'Dear God...' the auctioneer screamed, as he crawled out from under his desk and pulled apart the gavel to reveal a steel dagger point, '...forgive me,' he cried as he charged at the yeti's stomach. His only spectator, a smartly dressed Indian who sat like a statue near the back of the hall, ever watchful of the progress, as the hideous beast knocked the weapon from his attacker's hand and leapt onto his back.
Though well built, the auctioneer's struggles were no match for the beast, and he soon crashed to the floor under the immense weight. 'I have a wife and a child,' He begged in vain for mercy as the snarling yeti rammed his face into the blood-greased floor, snapping his jaw clean in two.
'So did my father, sir.' The Indian reminded the dying man he was still there with a voice that boomed.
'But friend. Christian...' he begged help from the Indian one last time, though his plea sounded feeble through a mouthful of blood and broken teeth, as he stared at the severed head of a pretty young female, whose body still sat upright over in the line of chairs. Mirrored in her eyes he could see the aftermath of those slain all about him. She had been the first, and he the last. Then something punctured the side of his neck, and a drowning sensation enveloped him as his lungs filled with blood, and he was left to watch her face sink into blackness.
The Indian sat emotionless, his white suit unblemished despite the carnage which he had orchestrated. As he watched the beast play with the dead man like a rag doll, and listened to its mewls of cruel pleasure, he watched the ectoplasms of Christian souls hovering in the air above the dying man waiting for his to join them. Only when the beast ripped out the still-pumping heart did he allow a smile, and then a nod of command for the organ to be crushed to pulp. Then from his inside pocket, he pulled out an amulet, small red, and made of stone in the rough shape of the yeti beast himself, 'Anganas....Demby..' He began to chant in his ancient shaman tongue to pacify the beast, before he rose from his chair and picked his way through the bodies toward it, 'Tansa...Lasa...' his voice filled the hall as he worked the time-practiced magic with his tongue, holding the amulet in front of him, staring fearlessly up into the feral eyes of the beast who turned to walk toward him and the sound, towering head and shoulders above the Indian, unable to avoid his hypnotic stare.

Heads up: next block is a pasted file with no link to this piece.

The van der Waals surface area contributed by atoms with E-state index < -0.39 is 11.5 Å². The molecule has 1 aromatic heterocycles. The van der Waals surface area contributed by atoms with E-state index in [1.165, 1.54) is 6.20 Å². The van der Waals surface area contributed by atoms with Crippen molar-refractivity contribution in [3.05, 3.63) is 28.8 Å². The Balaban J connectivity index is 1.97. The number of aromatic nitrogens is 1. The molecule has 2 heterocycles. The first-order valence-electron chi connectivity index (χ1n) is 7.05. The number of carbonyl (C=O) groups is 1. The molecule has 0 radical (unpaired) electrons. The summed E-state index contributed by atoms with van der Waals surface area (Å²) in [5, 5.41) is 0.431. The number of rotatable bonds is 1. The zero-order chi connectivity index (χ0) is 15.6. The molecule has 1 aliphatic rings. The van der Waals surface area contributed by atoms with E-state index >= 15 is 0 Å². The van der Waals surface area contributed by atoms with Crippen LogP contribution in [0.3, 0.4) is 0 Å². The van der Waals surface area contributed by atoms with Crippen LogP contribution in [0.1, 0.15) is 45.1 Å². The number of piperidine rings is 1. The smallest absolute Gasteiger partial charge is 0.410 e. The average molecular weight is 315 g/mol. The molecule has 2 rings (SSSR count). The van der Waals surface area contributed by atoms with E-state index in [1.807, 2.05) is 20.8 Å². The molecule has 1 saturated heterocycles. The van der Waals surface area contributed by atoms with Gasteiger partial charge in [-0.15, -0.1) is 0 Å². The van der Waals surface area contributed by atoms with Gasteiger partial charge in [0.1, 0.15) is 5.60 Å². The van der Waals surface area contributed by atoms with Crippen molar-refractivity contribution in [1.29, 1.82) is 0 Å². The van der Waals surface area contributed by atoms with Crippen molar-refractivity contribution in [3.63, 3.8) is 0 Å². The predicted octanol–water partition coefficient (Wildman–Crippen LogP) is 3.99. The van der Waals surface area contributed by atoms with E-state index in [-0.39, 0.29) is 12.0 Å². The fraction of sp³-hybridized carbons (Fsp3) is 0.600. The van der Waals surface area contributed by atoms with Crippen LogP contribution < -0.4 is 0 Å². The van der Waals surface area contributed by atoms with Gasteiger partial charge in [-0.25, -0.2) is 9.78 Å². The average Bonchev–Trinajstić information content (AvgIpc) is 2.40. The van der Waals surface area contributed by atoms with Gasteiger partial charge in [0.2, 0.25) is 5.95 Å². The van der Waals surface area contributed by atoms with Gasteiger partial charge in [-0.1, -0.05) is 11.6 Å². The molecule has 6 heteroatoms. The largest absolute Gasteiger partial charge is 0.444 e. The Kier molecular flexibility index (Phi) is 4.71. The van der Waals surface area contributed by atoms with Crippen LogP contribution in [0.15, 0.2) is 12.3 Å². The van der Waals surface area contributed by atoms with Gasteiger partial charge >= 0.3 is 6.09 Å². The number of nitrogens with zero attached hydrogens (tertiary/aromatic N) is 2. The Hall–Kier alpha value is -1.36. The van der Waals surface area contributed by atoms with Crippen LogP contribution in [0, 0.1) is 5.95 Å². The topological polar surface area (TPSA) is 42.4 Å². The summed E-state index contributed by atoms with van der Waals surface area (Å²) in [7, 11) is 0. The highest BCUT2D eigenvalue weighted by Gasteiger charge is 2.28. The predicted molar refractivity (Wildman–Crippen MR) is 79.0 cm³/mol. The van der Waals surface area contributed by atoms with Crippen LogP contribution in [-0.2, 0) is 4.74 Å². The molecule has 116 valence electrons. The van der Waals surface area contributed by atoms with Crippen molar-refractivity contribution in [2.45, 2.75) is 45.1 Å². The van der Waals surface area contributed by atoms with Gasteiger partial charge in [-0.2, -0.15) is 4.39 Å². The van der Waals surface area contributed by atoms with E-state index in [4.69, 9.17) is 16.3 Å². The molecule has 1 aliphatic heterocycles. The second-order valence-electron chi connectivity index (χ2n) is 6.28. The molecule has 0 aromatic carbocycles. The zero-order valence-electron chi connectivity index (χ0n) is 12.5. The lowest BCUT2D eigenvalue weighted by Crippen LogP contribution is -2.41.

The vicious snarl became a whine, and then a whimper as the stone blinded him with a sudden brilliance. He raised his hairy arms in front of his face in a futile defence, then slowly the yeti dropped onto its knuckles and began to walk on all fours back toward the wooden crate from where it had first sprung to life. 'Gandenya...Denby..' The shamen finished his spell, and watched the yeti grow as small as a terrier, circling round and round before lying down on its side inside the wooden box.
He sighed from the exertion of his powers, and knew he had to work fast to collect the souls of his victims, which hovered in the rafters above him like a fine cloud of blue dust, all but joined as one now, until the last soul curled out from the mouth of the auctioneer to join them. Left a moment longer, he knew the souls would permeate the roof material and escape him forever. The amulet already warm in his palm, soon grew uncomfortably hot as he summoned all his will to draw them in, delivering him closer to his departure from the village hall. Yet another place of cream teas, and cruel predjuices where his mark would be left. Retribution for his family who had been murdered by the hand of Christian missionaries less than half a century ago. So called men of God who had slain his family and left him to starve in the mountains. And had it not been for the female yeti who found and reared him as her own, he would surely have perished.
The auctioneer waited, noting the next number on the item list, as the labourer wheeled the small wooden crate into the crowded village hall. "Sleepy guard of the mountain." he introduced the item to the bidders as the porter opened the hinged crate to reveal the impressive carving within. 'A fine example of seventeenth century, shaman history.' He paused to squint at the scrawl of lines next to the item number, 'Hand carved from Himalayan Cedar.' He toyed with the hammer, an amused look grown on his face, 'I wouldn't want to wake him with insults, so we'll start the bidding at five hundred pounds. Do I see five hundred and ten?' he asked as he scanned the faces of the bidders, their attention still fixed on the carving. As he turned to see a pair of hairy hands appear over the top of the crate, his amusement turning to fear.
Meanwhile, at the back of the hall an Indian man in a white suit coolly finished his cigar, and then quietly closed the door behind him, his whispered chants going unnoticed as he began to rub at the amulet in his pocket...
back to the Short Story Page.Missionary, 3 August 2005